Saturday, October 19, 2013

A Slow Day, but Hope for the Future

After a short delay due to rain early this morning, we had a relatively slow day at the banding station. In just under 5 hours we banded 30 new birds and had 13 recaptures of 15 different species. Shifting winds tonight, and a cold front moving through early next week, give reason to hope for higher numbers and some new migrant species arriving soon. Common Yellowthroats, our most numerous species this season, seem to have mostly moved out, but Yellow-rumped Warblers are surely increasing, with a flock of at least a dozen moving through the banding site this morning, 3 of which we were able to catch and band.

'Myrtle' Yellow-rumped Warbler (Hatch-year female)
An unfortunate event happen on Thursday - a mammalian predator (presumably a bobcat) killed a male Northern Cardinal that was in one of the nets.  All that remained was some red feathers and an 8-inch hole in the net.  Today, Mattie and Vicki alerted me to a pile of scat on one of the banding trails that had some red feathers in it.  As expected, the scat was from a bobcat and was less than 100 yards from where the cardinal was killed on Thursday.  I searched through the scat and sure enough I found a band (#2561-95161).  This was from a cardinal that was banded earlier this fall.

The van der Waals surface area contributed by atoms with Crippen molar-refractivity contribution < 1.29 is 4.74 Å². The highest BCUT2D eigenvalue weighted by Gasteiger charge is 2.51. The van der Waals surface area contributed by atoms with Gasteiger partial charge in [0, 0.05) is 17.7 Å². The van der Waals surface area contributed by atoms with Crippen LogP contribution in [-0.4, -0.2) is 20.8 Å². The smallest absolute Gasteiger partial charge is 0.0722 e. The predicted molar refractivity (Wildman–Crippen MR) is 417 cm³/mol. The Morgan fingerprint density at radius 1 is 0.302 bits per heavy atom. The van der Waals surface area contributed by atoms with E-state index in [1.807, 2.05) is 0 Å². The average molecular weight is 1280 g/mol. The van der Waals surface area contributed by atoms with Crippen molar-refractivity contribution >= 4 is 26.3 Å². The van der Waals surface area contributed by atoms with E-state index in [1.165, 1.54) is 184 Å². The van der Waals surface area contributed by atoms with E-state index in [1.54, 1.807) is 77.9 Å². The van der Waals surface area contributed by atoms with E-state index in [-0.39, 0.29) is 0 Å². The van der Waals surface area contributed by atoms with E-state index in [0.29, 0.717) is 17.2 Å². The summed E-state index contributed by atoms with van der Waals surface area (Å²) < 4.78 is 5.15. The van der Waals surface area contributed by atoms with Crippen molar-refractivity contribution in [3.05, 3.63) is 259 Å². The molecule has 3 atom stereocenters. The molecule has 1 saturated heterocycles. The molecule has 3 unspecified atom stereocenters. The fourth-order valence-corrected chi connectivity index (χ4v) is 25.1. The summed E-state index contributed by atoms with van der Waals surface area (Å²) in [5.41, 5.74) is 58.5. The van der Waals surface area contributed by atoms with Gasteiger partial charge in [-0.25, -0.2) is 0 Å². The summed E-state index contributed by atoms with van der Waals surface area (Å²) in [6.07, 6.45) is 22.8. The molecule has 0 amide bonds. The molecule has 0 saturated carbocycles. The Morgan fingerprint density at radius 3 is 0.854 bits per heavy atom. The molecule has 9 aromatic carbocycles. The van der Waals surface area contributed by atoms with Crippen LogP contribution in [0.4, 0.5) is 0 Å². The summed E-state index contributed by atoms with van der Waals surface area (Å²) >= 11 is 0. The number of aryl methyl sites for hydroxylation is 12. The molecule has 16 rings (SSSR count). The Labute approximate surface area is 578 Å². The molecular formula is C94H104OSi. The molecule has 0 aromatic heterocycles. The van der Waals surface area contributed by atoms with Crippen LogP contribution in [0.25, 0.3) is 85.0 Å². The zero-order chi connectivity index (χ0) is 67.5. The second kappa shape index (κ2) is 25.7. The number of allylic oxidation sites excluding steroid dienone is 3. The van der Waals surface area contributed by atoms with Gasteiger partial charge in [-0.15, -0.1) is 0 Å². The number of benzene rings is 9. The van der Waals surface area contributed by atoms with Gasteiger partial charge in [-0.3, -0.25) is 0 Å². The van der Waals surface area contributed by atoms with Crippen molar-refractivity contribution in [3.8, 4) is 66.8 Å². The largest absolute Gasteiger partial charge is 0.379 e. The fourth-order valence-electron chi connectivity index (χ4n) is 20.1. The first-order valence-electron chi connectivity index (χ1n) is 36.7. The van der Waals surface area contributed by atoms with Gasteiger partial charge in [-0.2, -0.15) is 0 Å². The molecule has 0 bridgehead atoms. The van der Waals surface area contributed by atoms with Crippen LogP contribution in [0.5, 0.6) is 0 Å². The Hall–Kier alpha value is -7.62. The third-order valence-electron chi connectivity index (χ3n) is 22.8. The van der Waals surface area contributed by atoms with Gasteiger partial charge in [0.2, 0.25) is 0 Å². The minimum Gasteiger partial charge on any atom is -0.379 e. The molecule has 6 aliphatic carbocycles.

If you look closely you can see the band inside the yellow circle.

1 White-eyed Vireo
1 Red-eyed Vireo
3 House Wren
1 Gray-cheeked Thrush
9 Gray Catbird
2 Black-throated Blue Warbler
3 Yellow-rumped Warbler (Myrtle)
2 Palm Warbler (Western)
1 Back-and-white Warbler
1 American Redstart
4 Common Yellowthroat
1 Eastern Towhee
1 Northern Cardinal

1 Downy Woodpecker
6 Gray Catbirds
2 Common Yellowthroats
3 Northern Cardinals
1 Painted Bunting

# of Birds Banded: 30
# of Recaptures: 13
# of Species: 15
Effort: 94.0 net-hours
Capture Rate: 45.7 birds/100 net-hours
# of Nets: 20

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